Who knows—maybe we’ll come to understand each other one day.

Note: This reminds me of the keynote from #LMA11 – the “question behind the question.” You can read more about it on Heather Morse-Geller’s blog, The Legal Watercooler.

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Five years ago, I didn’t know legal marketing existed. I had just graduated from college, was working at a liquor store (a great place to work, by the way), and wondering what the hell I could do with a double-major in English and PR.

After interviewing for a position in the firm’s library – which I didn’t get – I got a call from the director of marketing, asking if I wanted to work for her. I said yes, and that’s the start of my legal marketing career.

Now, after five years of being in-house at a law firm, I’m making a change. I’ve accepted a position at a web-development company – one that caters to law firms.

I’ve always been a creative person at heart – which is why working in a law firm has been a bit difficult for me. But…I love the industry, the people, and the Legal Marketing Association (seriously). So I knew if I left the firm, I’d want to stay in the industry – one that I’ve been networking in, the one I started a blog for. Those ties were not something I’d want to give up. So, when I was approached with this new position, I didn’t want to turn it down. I am so lucky to have found a position on the “vendor side” of legal marketing so I don’t have to give it up – the industry, the colleagues, and this blog! (I’m sure Rebecca is very thankful for that) :)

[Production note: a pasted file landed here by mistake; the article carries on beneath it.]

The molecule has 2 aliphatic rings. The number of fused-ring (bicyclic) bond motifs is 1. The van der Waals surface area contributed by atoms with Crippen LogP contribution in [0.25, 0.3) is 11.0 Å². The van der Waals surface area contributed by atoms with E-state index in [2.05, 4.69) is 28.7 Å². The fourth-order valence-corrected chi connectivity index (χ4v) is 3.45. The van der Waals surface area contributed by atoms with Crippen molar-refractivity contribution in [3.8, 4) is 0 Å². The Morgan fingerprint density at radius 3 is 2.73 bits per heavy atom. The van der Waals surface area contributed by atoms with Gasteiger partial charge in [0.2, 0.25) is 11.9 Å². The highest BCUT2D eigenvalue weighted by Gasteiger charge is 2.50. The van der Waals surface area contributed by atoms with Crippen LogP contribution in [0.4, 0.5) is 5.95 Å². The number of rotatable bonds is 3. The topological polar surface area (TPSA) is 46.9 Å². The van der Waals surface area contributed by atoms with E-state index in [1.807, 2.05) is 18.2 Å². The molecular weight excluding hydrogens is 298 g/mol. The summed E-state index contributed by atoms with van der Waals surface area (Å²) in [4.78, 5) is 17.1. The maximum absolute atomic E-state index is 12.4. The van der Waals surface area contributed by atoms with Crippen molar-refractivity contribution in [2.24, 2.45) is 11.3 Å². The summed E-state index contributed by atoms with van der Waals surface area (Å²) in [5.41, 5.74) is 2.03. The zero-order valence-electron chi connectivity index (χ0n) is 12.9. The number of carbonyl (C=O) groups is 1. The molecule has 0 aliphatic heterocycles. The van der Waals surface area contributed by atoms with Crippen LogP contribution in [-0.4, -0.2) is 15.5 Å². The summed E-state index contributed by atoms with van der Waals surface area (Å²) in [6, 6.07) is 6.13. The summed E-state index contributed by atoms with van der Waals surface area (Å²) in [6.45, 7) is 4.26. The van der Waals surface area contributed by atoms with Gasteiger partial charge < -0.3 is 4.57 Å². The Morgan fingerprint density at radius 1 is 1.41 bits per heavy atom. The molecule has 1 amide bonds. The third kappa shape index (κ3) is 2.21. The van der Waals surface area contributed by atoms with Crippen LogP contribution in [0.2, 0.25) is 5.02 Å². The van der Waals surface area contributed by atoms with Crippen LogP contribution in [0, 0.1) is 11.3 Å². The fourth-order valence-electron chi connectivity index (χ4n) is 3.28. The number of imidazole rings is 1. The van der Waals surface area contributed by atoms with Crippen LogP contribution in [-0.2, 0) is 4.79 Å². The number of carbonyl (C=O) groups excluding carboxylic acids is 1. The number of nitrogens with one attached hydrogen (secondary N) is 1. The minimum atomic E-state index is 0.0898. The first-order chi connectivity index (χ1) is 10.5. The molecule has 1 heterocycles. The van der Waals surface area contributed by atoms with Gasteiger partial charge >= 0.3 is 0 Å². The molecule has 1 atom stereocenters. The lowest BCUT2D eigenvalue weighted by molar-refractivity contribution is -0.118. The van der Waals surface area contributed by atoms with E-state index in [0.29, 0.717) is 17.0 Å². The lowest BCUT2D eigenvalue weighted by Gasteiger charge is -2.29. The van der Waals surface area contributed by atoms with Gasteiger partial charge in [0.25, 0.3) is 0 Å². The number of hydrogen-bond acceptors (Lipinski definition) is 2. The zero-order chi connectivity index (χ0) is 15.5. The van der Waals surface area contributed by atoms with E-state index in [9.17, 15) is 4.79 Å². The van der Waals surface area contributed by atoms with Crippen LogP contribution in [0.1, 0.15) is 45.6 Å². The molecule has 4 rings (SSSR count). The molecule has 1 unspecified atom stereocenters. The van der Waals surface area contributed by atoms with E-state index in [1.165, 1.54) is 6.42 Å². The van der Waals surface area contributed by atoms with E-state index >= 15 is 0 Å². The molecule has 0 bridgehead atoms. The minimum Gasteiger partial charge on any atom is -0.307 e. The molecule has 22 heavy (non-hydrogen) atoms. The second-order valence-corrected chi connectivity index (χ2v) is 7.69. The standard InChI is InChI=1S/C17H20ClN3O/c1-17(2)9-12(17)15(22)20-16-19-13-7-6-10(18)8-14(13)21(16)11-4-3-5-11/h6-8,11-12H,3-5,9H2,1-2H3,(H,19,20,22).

(For any of you who are considering a career change – don’t discount those organizations you work with. You really never know when a new opportunity will arise.)

And, if a position change wasn’t enough – my fiancee and I decided we might as well get married early. As a colleague of mine said, if I’m going to do something, I’m going to go all-out.

All of this explains my lengthy absence from the blogging and social media scene (not that you noticed). Now…back to my “regular” schedule of posting!

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Just a few months into my time at the firm, I held a LinkedIn tutorial lunch for all of our members. After presenting a seminar loaded with LinkedIn data, social media tips, and examples of ways other firms effectively use the site, I knew our attorneys would be  ready to test the social media waters with confidence. The smug smirk was smacked right off my face when, after sitting patiently through my presentation, a partner stood up and declared LinkedIn “dangerous.” This partner then proceeded to explain the ethical implications of social media use on their bar licenses, as the “black and white” rules have yet to be decided. The partner concluded by suggesting that if you want to keep your bar license safe, you should stay out of this space entirely. Partner : 1; Rebecca, Social Media Evangelist & Dangerous Advisor: 0.